#> Medical and Health 3.530 5.760 9.71 14.0 21.10
#> Personal Care 1.040 1.980 2.45 3.4 5.40
#> Private Education 0.341 0.974 1.80 2.6 3.64
# vector x
<- rownames(USPersonalExpenditure)
x
ggmatplot(x, USPersonalExpenditure,
plot_type = "both",
xlab = "Category",
ylab = "Expenditure (in Billions of Dollars)",
legend_title = "Year",
legend_label = c(1940, 1945, 1950, 1955, 1960)
+
) theme(axis.text.x = element_text(angle = 45, hjust = 1))
```

Density plots only accept a single matrix or data frame and will group the plot based on its columns. The following density plot uses a two column matrix, and groups the plot by the two columns. While the default density estimate is represented in the measurement units of the data, an aesthetic mapping is added on to the ggplot object to scale the density estimate to a maximum of 1.

```
# matrix x
<- (iris[, 1:2])
x
ggmatplot(x, plot_type = "density") +
aes(y = stat(scaled)) +
theme_bw()
```

Boxplots accept only a single matrix or data frame as well, and uses
its columns as individual groups. By default, the fill color is white.
But it is easy to customize and the transparency can be modified by the
`alpha`

parameter.

It is also worth noticing that `alpha`

isn’t a parameter
defined in `ggmatplot()`

, but can be used. This is because
`ggmatplot`

is built upon `ggplot2`

, and each
`plot_type`

corresponds to a `geom`

as listed here.
Therefore, all valid parameters with the underlying `ggplot2 geom`

can be used with `ggmatplot()`

.

```
# matrix x
<- (iris[, 1:4])
x
ggmatplot(x,
plot_type = "boxplot",
color = 'black',
fill = 'grey',
alpha = 0.8,
xlab = "", ylab = ""
)
```

Violin plots accept a single matrix or data frame input, and behave similar to density plots and boxplots.

This plot updates the colors of the two groups using the
`color`

parameter, and it can be seen that the fill of the
violin plots has been updated too. This is because updating either the
`color`

or `fill`

parameter will automatically
update the other, unless they are both defined simultaneously.

```
# matrix x
<- (iris[, 1:2])
x
ggmatplot(x,
plot_type = "violin",
color = c("#00AFBB", "#E7B800"),
xlab = "", ylab = ""
)
```

Dotplots too accept a single matrix input and plot the distribution
of each of its columns. The next example uses the
`plot_type = "dotplot"`

to visualize the distribution of the
data with the custom color and binwidth value. Note that the default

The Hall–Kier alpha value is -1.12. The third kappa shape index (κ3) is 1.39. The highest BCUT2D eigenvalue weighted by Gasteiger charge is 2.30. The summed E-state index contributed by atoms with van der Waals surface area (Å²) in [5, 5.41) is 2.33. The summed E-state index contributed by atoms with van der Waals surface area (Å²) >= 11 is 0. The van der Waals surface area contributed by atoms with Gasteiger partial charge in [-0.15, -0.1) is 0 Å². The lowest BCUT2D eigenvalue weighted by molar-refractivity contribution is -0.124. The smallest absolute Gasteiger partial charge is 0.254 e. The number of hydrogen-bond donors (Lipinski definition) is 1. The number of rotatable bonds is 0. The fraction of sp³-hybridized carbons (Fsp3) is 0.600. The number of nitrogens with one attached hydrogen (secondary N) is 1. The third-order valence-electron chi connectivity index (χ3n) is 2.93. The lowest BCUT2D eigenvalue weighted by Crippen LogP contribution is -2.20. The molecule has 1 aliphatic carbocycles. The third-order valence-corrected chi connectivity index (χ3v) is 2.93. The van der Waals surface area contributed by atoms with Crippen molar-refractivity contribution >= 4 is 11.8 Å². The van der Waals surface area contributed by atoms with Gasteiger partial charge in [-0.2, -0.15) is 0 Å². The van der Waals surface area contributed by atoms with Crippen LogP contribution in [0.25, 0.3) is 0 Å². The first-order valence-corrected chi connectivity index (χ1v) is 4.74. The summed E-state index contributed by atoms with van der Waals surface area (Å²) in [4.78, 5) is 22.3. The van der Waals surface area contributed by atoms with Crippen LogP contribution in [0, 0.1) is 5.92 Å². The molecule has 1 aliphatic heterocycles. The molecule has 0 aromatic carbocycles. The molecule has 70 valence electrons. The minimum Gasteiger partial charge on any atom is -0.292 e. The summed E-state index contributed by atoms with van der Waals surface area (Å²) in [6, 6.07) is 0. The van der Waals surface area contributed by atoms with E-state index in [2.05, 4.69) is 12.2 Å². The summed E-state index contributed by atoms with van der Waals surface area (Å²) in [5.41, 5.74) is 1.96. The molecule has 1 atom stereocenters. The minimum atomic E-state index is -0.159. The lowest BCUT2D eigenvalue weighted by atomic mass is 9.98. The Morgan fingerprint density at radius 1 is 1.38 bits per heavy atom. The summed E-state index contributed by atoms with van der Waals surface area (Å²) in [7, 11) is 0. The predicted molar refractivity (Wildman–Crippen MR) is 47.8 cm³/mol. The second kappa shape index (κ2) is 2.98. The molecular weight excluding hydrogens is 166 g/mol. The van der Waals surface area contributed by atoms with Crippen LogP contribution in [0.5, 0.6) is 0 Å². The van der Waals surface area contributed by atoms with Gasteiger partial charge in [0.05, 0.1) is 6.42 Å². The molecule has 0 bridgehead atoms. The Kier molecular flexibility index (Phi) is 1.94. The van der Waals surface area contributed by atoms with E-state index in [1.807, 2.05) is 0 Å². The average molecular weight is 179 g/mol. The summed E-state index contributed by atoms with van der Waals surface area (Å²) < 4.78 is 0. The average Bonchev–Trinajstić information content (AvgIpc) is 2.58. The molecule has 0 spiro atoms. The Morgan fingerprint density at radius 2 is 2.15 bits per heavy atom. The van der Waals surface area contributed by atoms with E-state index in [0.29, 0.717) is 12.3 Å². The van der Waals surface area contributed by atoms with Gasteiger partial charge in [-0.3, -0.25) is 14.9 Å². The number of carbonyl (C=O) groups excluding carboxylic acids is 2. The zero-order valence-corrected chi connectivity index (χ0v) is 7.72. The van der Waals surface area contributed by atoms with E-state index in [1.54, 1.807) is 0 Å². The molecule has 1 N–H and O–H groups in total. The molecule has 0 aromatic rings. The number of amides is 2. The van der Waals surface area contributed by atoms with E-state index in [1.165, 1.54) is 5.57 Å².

setting for binwidth is 1/30 of the range of the data.

```
# matrix x
<- (iris[, 1:2])
x
ggmatplot(x,
plot_type = "dotplot",
color = c("#00AFBB", "#E7B800"),
binwidth = 0.1,
xlab = "", ylab = ""
)
```

Similar to density, violin, dotplots, and box plots, histograms too
accept a single matrix or data frame input and group the plot using its
columns. The histogram in the following example uses a matrix of 4
columns, and therefore groups the plots based on these 4 columns. The
plot is also faceted by group and the legend is removed by a
`ggplot`

theme setting.

The `color`

and `fill`

parameters have been
defined simultaneously on this plot. However, only a single
`color`

value is defined whereas the number of
`fill`

colors correspond to the number of groups. If a single
value is defined it will be used over all groups, like the black line
color is used across all groups in this example.

```
# matrix x
<- (iris[, 1:4])
x
ggmatplot(x,
plot_type = "histogram",
xlab = "",
color = "black",
fill = c("#F8766D", "#7CAE00", "#00BFC4", "#C77CFF")
+
) facet_wrap(~Group, scales = "free") +
theme(legend.position = 'none')
```

The next example is of the `plot_type = ecdf`

, and also
uses a single matrix input to plot out the empirical cumulative
distributions of the columns of the matrix individually.

```
# matrix x
<- (iris[, 1:4])
x
ggmatplot(x,
plot_type = "ecdf",
xlab = "",
ylab = 'Empirical CDF',
size = 1
+
) theme_minimal()
```

Error plots also accept only a single matrix input, and plots out
error bars for each column of the matrix. The `desc_stat`

parameter of `ggmatplot()`

can be used to define what the mid
point and error bars of the plot should represent.

The next example, plots out an `errorplot`

using the
medians and interquartile ranges of each variable.

```
# matrix x
<- (iris[, 1:4])
x
ggmatplot(x,
plot_type = "errorplot",
desc_stat = "median_iqr",
xlab = "",
size = 1
+
) theme_minimal()
```